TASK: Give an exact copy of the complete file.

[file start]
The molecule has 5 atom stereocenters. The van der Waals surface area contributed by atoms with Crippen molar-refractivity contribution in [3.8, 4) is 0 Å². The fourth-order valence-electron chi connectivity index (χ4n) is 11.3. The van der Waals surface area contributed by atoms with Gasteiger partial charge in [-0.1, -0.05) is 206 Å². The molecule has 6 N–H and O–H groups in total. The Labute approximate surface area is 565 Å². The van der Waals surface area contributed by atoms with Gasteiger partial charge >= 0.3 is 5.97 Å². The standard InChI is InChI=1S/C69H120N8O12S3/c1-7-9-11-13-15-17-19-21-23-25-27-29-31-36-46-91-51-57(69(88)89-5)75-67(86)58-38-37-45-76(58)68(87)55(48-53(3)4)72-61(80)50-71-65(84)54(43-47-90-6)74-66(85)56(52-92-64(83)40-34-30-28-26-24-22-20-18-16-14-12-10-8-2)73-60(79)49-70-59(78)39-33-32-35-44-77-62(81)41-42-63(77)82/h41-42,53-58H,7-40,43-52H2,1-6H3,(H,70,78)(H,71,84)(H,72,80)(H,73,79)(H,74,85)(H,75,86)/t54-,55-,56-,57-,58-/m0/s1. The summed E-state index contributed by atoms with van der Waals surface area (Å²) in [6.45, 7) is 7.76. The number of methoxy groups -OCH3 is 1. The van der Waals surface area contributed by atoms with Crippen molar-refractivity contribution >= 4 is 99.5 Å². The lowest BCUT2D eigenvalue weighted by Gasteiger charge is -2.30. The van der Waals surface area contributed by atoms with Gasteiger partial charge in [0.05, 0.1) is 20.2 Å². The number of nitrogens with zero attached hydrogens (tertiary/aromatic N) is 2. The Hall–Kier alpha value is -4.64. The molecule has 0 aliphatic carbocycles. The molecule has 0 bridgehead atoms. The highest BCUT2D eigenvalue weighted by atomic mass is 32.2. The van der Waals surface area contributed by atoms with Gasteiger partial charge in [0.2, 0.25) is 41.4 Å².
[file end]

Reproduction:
The molecule has 5 atom stereocenters. The van der Waals surface area contributed by atoms with Crippen molar-refractivity contribution in [3.8, 4) is 0 Å². The fourth-order valence-electron chi connectivity index (χ4n) is 11.3. The van der Waals surface area contributed by atoms with Gasteiger partial charge in [-0.1, -0.05) is 206 Å². The molecule has 6 N–H and O–H groups in total. The Labute approximate surface area is 565 Å². The van der Waals surface area contributed by atoms with Gasteiger partial charge >= 0.3 is 5.97 Å². The standard InChI is InChI=1S/C69H120N8O12S3/c1-7-9-11-13-15-17-19-21-23-25-27-29-31-36-46-91-51-57(69(88)89-5)75-67(86)58-38-37-45-76(58)68(87)55(48-53(3)4)72-61(80)50-71-65(84)54(43-47-90-6)74-66(85)56(52-92-64(83)40-34-30-28-26-24-22-20-18-16-14-12-10-8-2)73-60(79)49-70-59(78)39-33-32-35-44-77-62(81)41-42-63(77)82/h41-42,53-58H,7-40,43-52H2,1-6H3,(H,70,78)(H,71,84)(H,72,80)(H,73,79)(H,74,85)(H,75,86)/t54-,55-,56-,57-,58-/m0/s1. The summed E-state index contributed by atoms with van der Waals surface area (Å²) in [6.45, 7) is 7.76. The number of methoxy groups -OCH3 is 1. The van der Waals surface area contributed by atoms with Crippen molar-refractivity contribution >= 4 is 99.5 Å². The lowest BCUT2D eigenvalue weighted by Gasteiger charge is -2.30. The van der Waals surface area contributed by atoms with Gasteiger partial charge in [0.05, 0.1) is 20.2 Å². The number of nitrogens with zero attached hydrogens (tertiary/aromatic N) is 2. The Hall–Kier alpha value is -4.64. The molecule has 0 aliphatic carbocycles. The molecule has 0 bridgehead atoms. The highest BCUT2D eigenvalue weighted by atomic mass is 32.2. The van der Waals surface area contributed by atoms with Gasteiger partial charge in [0.2, 0.25) is 41.4 Å².